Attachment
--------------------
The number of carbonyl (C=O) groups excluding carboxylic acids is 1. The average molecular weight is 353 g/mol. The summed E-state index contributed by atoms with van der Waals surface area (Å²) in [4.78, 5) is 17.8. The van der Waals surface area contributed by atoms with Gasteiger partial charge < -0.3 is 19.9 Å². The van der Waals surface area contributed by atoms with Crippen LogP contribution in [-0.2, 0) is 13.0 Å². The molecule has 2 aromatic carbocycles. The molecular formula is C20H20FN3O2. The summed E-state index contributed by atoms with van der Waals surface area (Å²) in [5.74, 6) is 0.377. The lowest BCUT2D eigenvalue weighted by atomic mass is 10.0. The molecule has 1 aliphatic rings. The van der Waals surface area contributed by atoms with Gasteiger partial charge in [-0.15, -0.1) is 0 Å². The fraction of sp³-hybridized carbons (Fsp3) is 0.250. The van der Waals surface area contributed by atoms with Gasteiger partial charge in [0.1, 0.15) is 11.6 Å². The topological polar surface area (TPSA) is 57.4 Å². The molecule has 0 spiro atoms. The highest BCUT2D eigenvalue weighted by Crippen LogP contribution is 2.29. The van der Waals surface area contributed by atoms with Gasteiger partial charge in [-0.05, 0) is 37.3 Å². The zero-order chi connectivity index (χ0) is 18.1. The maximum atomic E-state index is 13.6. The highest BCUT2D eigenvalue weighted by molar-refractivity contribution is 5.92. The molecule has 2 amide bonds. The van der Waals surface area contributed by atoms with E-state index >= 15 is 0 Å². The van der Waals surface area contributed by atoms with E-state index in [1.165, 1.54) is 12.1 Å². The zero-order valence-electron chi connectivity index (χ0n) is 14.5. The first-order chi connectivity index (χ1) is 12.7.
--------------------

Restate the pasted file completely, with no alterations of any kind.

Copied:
The number of carbonyl (C=O) groups excluding carboxylic acids is 1. The average molecular weight is 353 g/mol. The summed E-state index contributed by atoms with van der Waals surface area (Å²) in [4.78, 5) is 17.8. The van der Waals surface area contributed by atoms with Gasteiger partial charge < -0.3 is 19.9 Å². The van der Waals surface area contributed by atoms with Crippen LogP contribution in [-0.2, 0) is 13.0 Å². The molecule has 2 aromatic carbocycles. The molecular formula is C20H20FN3O2. The summed E-state index contributed by atoms with van der Waals surface area (Å²) in [5.74, 6) is 0.377. The lowest BCUT2D eigenvalue weighted by atomic mass is 10.0. The molecule has 1 aliphatic rings. The van der Waals surface area contributed by atoms with Gasteiger partial charge in [-0.15, -0.1) is 0 Å². The fraction of sp³-hybridized carbons (Fsp3) is 0.250. The van der Waals surface area contributed by atoms with Gasteiger partial charge in [0.1, 0.15) is 11.6 Å². The topological polar surface area (TPSA) is 57.4 Å². The molecule has 0 spiro atoms. The highest BCUT2D eigenvalue weighted by Crippen LogP contribution is 2.29. The van der Waals surface area contributed by atoms with Gasteiger partial charge in [-0.05, 0) is 37.3 Å². The zero-order chi connectivity index (χ0) is 18.1. The maximum atomic E-state index is 13.6. The highest BCUT2D eigenvalue weighted by molar-refractivity contribution is 5.92. The molecule has 2 amide bonds. The van der Waals surface area contributed by atoms with E-state index >= 15 is 0 Å². The van der Waals surface area contributed by atoms with E-state index in [1.165, 1.54) is 12.1 Å². The zero-order valence-electron chi connectivity index (χ0n) is 14.5. The first-order chi connectivity index (χ1) is 12.7.